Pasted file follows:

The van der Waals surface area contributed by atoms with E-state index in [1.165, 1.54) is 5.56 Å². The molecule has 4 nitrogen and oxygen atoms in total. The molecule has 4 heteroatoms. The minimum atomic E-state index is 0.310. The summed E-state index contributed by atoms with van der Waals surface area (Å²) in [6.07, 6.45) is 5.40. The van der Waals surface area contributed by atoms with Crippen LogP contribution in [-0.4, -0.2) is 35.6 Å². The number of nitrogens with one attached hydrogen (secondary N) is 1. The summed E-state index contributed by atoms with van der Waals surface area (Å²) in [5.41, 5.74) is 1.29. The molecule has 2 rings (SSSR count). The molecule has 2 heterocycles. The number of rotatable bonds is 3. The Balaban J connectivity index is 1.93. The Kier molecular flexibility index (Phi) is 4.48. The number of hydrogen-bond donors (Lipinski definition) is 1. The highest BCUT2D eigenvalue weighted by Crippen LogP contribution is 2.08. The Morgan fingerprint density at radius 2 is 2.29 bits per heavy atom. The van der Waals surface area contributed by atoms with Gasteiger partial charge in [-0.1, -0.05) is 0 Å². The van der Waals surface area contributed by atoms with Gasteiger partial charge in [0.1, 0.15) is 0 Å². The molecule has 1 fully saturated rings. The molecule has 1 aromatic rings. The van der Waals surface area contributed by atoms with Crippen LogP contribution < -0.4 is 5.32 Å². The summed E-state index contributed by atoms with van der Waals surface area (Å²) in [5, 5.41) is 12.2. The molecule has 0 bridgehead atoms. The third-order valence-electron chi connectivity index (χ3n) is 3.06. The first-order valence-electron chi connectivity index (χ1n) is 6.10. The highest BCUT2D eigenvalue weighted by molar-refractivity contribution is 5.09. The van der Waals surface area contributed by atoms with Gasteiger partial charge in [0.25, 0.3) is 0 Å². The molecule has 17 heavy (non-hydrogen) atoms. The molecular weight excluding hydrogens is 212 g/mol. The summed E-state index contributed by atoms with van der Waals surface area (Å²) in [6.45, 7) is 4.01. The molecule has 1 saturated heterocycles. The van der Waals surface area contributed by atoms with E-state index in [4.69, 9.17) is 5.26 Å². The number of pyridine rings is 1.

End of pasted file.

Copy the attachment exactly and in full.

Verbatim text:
The van der Waals surface area contributed by atoms with E-state index in [1.165, 1.54) is 5.56 Å². The molecule has 4 nitrogen and oxygen atoms in total. The molecule has 4 heteroatoms. The minimum atomic E-state index is 0.310. The summed E-state index contributed by atoms with van der Waals surface area (Å²) in [6.07, 6.45) is 5.40. The van der Waals surface area contributed by atoms with Crippen LogP contribution in [-0.4, -0.2) is 35.6 Å². The number of nitrogens with one attached hydrogen (secondary N) is 1. The summed E-state index contributed by atoms with van der Waals surface area (Å²) in [5.41, 5.74) is 1.29. The molecule has 2 rings (SSSR count). The molecule has 2 heterocycles. The number of rotatable bonds is 3. The Balaban J connectivity index is 1.93. The Kier molecular flexibility index (Phi) is 4.48. The number of hydrogen-bond donors (Lipinski definition) is 1. The highest BCUT2D eigenvalue weighted by Crippen LogP contribution is 2.08. The Morgan fingerprint density at radius 2 is 2.29 bits per heavy atom. The van der Waals surface area contributed by atoms with Gasteiger partial charge in [-0.1, -0.05) is 0 Å². The van der Waals surface area contributed by atoms with Gasteiger partial charge in [0.1, 0.15) is 0 Å². The molecule has 1 fully saturated rings. The molecule has 1 aromatic rings. The van der Waals surface area contributed by atoms with Crippen LogP contribution < -0.4 is 5.32 Å². The summed E-state index contributed by atoms with van der Waals surface area (Å²) in [5, 5.41) is 12.2. The molecule has 0 bridgehead atoms. The third-order valence-electron chi connectivity index (χ3n) is 3.06. The first-order valence-electron chi connectivity index (χ1n) is 6.10. The highest BCUT2D eigenvalue weighted by molar-refractivity contribution is 5.09. The van der Waals surface area contributed by atoms with Gasteiger partial charge in [0.25, 0.3) is 0 Å². The molecule has 17 heavy (non-hydrogen) atoms. The molecular weight excluding hydrogens is 212 g/mol. The summed E-state index contributed by atoms with van der Waals surface area (Å²) in [6.45, 7) is 4.01. The molecule has 1 saturated heterocycles. The van der Waals surface area contributed by atoms with E-state index in [4.69, 9.17) is 5.26 Å². The number of pyridine rings is 1.